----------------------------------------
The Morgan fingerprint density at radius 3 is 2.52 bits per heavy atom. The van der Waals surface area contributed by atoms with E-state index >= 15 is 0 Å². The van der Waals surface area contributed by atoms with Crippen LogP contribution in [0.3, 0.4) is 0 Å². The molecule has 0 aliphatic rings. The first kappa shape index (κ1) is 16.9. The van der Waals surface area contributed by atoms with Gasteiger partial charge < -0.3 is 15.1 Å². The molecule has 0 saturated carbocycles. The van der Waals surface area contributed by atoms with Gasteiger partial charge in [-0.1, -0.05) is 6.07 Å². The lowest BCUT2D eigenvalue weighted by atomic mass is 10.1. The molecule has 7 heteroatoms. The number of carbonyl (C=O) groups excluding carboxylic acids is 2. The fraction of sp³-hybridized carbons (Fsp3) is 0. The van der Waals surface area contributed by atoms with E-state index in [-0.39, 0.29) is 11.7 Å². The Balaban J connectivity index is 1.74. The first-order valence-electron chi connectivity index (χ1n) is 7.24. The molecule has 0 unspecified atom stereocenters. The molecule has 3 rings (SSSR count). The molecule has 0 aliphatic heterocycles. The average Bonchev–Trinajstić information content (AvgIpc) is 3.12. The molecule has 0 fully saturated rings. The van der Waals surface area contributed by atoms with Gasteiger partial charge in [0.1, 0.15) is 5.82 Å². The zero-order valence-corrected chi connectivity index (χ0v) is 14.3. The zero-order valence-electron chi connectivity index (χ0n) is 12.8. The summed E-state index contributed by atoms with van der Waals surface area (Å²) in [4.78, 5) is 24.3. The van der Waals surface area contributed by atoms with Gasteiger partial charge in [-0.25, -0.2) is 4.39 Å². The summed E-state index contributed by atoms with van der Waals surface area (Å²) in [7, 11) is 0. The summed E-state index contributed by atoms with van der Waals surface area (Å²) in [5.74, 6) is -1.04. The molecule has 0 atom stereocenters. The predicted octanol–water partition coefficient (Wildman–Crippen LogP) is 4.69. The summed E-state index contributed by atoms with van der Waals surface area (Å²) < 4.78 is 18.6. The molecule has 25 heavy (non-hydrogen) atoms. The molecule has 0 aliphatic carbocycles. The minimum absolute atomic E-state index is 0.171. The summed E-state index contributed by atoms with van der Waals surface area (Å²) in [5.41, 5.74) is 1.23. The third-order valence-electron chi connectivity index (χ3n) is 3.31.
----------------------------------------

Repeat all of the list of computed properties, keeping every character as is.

The Morgan fingerprint density at radius 3 is 2.52 bits per heavy atom. The van der Waals surface area contributed by atoms with E-state index >= 15 is 0 Å². The van der Waals surface area contributed by atoms with Crippen LogP contribution in [0.3, 0.4) is 0 Å². The molecule has 0 aliphatic rings. The first kappa shape index (κ1) is 16.9. The van der Waals surface area contributed by atoms with Gasteiger partial charge < -0.3 is 15.1 Å². The molecule has 0 saturated carbocycles. The van der Waals surface area contributed by atoms with Gasteiger partial charge in [-0.1, -0.05) is 6.07 Å². The lowest BCUT2D eigenvalue weighted by atomic mass is 10.1. The molecule has 7 heteroatoms. The number of carbonyl (C=O) groups excluding carboxylic acids is 2. The fraction of sp³-hybridized carbons (Fsp3) is 0. The van der Waals surface area contributed by atoms with E-state index in [-0.39, 0.29) is 11.7 Å². The Balaban J connectivity index is 1.74. The first-order valence-electron chi connectivity index (χ1n) is 7.24. The molecule has 0 unspecified atom stereocenters. The molecule has 3 rings (SSSR count). The molecule has 0 aliphatic heterocycles. The average Bonchev–Trinajstić information content (AvgIpc) is 3.12. The molecule has 0 fully saturated rings. The van der Waals surface area contributed by atoms with Gasteiger partial charge in [0.1, 0.15) is 5.82 Å². The zero-order valence-corrected chi connectivity index (χ0v) is 14.3. The zero-order valence-electron chi connectivity index (χ0n) is 12.8. The summed E-state index contributed by atoms with van der Waals surface area (Å²) in [4.78, 5) is 24.3. The van der Waals surface area contributed by atoms with Gasteiger partial charge in [-0.25, -0.2) is 4.39 Å². The summed E-state index contributed by atoms with van der Waals surface area (Å²) in [7, 11) is 0. The summed E-state index contributed by atoms with van der Waals surface area (Å²) in [5.74, 6) is -1.04. The molecule has 0 atom stereocenters. The predicted octanol–water partition coefficient (Wildman–Crippen LogP) is 4.69. The summed E-state index contributed by atoms with van der Waals surface area (Å²) < 4.78 is 18.6. The molecule has 25 heavy (non-hydrogen) atoms. The molecule has 0 aliphatic carbocycles. The minimum absolute atomic E-state index is 0.171. The summed E-state index contributed by atoms with van der Waals surface area (Å²) in [5.41, 5.74) is 1.23. The third-order valence-electron chi connectivity index (χ3n) is 3.31.